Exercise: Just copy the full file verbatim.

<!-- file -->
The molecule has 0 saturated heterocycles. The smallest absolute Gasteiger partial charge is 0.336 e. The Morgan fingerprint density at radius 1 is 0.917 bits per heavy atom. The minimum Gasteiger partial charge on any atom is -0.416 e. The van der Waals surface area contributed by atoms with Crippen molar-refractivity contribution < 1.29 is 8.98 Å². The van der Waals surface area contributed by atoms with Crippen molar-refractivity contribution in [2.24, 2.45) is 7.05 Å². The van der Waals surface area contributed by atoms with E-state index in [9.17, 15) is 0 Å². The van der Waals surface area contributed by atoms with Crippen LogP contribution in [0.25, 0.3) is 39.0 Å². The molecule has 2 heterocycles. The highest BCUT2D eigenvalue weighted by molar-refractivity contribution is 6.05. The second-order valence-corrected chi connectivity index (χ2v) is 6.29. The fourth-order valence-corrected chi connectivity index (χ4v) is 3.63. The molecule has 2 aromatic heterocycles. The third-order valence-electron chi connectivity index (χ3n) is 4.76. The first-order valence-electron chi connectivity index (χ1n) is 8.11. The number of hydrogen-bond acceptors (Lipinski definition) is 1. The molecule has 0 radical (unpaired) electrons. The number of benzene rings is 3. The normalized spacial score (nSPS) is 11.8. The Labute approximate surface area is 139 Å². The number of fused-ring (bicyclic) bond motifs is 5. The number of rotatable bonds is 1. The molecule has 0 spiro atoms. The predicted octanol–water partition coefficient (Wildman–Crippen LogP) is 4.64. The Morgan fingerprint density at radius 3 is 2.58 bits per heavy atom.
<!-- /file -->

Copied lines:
The molecule has 0 saturated heterocycles. The smallest absolute Gasteiger partial charge is 0.336 e. The Morgan fingerprint density at radius 1 is 0.917 bits per heavy atom. The minimum Gasteiger partial charge on any atom is -0.416 e. The van der Waals surface area contributed by atoms with Crippen molar-refractivity contribution < 1.29 is 8.98 Å². The van der Waals surface area contributed by atoms with Crippen molar-refractivity contribution in [2.24, 2.45) is 7.05 Å². The van der Waals surface area contributed by atoms with E-state index in [9.17, 15) is 0 Å². The van der Waals surface area contributed by atoms with Crippen LogP contribution in [0.25, 0.3) is 39.0 Å². The molecule has 2 heterocycles. The highest BCUT2D eigenvalue weighted by molar-refractivity contribution is 6.05. The second-order valence-corrected chi connectivity index (χ2v) is 6.29. The fourth-order valence-corrected chi connectivity index (χ4v) is 3.63. The molecule has 2 aromatic heterocycles. The third-order valence-electron chi connectivity index (χ3n) is 4.76. The first-order valence-electron chi connectivity index (χ1n) is 8.11. The number of hydrogen-bond acceptors (Lipinski definition) is 1. The molecule has 0 radical (unpaired) electrons. The number of benzene rings is 3. The normalized spacial score (nSPS) is 11.8. The Labute approximate surface area is 139 Å². The number of fused-ring (bicyclic) bond motifs is 5. The number of rotatable bonds is 1. The molecule has 0 spiro atoms. The predicted octanol–water partition coefficient (Wildman–Crippen LogP) is 4.64. The Morgan fingerprint density at radius 3 is 2.58 bits per heavy atom.